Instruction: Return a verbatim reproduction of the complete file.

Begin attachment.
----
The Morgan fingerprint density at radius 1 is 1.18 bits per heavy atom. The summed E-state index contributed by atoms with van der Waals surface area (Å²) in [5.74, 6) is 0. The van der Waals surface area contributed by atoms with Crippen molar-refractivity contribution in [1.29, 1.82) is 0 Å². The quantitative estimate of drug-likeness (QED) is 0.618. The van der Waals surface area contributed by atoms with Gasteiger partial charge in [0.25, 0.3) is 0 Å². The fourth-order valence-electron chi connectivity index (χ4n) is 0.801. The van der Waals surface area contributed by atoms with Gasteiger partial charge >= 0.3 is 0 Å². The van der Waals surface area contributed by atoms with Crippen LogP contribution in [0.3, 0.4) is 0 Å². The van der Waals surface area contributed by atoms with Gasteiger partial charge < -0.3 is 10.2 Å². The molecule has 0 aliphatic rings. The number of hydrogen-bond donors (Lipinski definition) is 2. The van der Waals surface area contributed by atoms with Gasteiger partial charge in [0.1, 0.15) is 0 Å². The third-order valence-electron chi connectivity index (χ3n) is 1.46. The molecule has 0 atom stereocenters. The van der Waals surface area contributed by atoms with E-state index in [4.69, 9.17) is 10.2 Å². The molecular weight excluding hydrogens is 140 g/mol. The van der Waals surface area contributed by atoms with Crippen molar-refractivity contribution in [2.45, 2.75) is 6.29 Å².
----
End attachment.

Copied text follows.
The Morgan fingerprint density at radius 1 is 1.18 bits per heavy atom. The summed E-state index contributed by atoms with van der Waals surface area (Å²) in [5.74, 6) is 0. The van der Waals surface area contributed by atoms with Crippen molar-refractivity contribution in [1.29, 1.82) is 0 Å². The quantitative estimate of drug-likeness (QED) is 0.618. The van der Waals surface area contributed by atoms with Gasteiger partial charge in [0.25, 0.3) is 0 Å². The fourth-order valence-electron chi connectivity index (χ4n) is 0.801. The van der Waals surface area contributed by atoms with Gasteiger partial charge >= 0.3 is 0 Å². The van der Waals surface area contributed by atoms with Crippen LogP contribution in [0.3, 0.4) is 0 Å². The van der Waals surface area contributed by atoms with Gasteiger partial charge < -0.3 is 10.2 Å². The molecule has 0 aliphatic rings. The number of hydrogen-bond donors (Lipinski definition) is 2. The van der Waals surface area contributed by atoms with Gasteiger partial charge in [0.1, 0.15) is 0 Å². The third-order valence-electron chi connectivity index (χ3n) is 1.46. The molecule has 0 atom stereocenters. The van der Waals surface area contributed by atoms with E-state index in [4.69, 9.17) is 10.2 Å². The molecular weight excluding hydrogens is 140 g/mol. The van der Waals surface area contributed by atoms with Crippen molar-refractivity contribution in [2.45, 2.75) is 6.29 Å².